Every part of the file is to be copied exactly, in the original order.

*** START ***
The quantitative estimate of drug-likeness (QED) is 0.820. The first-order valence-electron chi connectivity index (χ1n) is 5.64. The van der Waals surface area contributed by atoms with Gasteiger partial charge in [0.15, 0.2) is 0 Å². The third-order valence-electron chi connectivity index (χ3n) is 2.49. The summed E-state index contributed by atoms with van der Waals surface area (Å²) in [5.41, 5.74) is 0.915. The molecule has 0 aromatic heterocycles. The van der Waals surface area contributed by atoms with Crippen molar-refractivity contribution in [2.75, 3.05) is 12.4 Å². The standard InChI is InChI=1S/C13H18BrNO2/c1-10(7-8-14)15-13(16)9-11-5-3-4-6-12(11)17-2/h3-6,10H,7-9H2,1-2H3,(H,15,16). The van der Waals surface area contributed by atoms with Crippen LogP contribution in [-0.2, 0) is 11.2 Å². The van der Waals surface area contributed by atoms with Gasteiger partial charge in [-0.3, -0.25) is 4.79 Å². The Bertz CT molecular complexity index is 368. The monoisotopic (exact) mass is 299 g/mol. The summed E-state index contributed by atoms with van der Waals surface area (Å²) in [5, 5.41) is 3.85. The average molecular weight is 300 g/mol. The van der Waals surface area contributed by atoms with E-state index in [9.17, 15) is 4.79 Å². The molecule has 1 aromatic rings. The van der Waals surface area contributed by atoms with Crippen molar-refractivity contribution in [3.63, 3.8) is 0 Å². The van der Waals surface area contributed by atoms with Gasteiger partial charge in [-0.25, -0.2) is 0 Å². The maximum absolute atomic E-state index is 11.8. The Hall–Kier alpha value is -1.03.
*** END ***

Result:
The quantitative estimate of drug-likeness (QED) is 0.820. The first-order valence-electron chi connectivity index (χ1n) is 5.64. The van der Waals surface area contributed by atoms with Gasteiger partial charge in [0.15, 0.2) is 0 Å². The third-order valence-electron chi connectivity index (χ3n) is 2.49. The summed E-state index contributed by atoms with van der Waals surface area (Å²) in [5.41, 5.74) is 0.915. The molecule has 0 aromatic heterocycles. The van der Waals surface area contributed by atoms with Crippen molar-refractivity contribution in [2.75, 3.05) is 12.4 Å². The standard InChI is InChI=1S/C13H18BrNO2/c1-10(7-8-14)15-13(16)9-11-5-3-4-6-12(11)17-2/h3-6,10H,7-9H2,1-2H3,(H,15,16). The van der Waals surface area contributed by atoms with Crippen LogP contribution in [-0.2, 0) is 11.2 Å². The van der Waals surface area contributed by atoms with Gasteiger partial charge in [-0.3, -0.25) is 4.79 Å². The Bertz CT molecular complexity index is 368. The monoisotopic (exact) mass is 299 g/mol. The summed E-state index contributed by atoms with van der Waals surface area (Å²) in [5, 5.41) is 3.85. The average molecular weight is 300 g/mol. The van der Waals surface area contributed by atoms with E-state index in [9.17, 15) is 4.79 Å². The molecule has 1 aromatic rings. The van der Waals surface area contributed by atoms with Crippen molar-refractivity contribution in [3.63, 3.8) is 0 Å². The van der Waals surface area contributed by atoms with Gasteiger partial charge in [-0.25, -0.2) is 0 Å². The maximum absolute atomic E-state index is 11.8. The Hall–Kier alpha value is -1.03.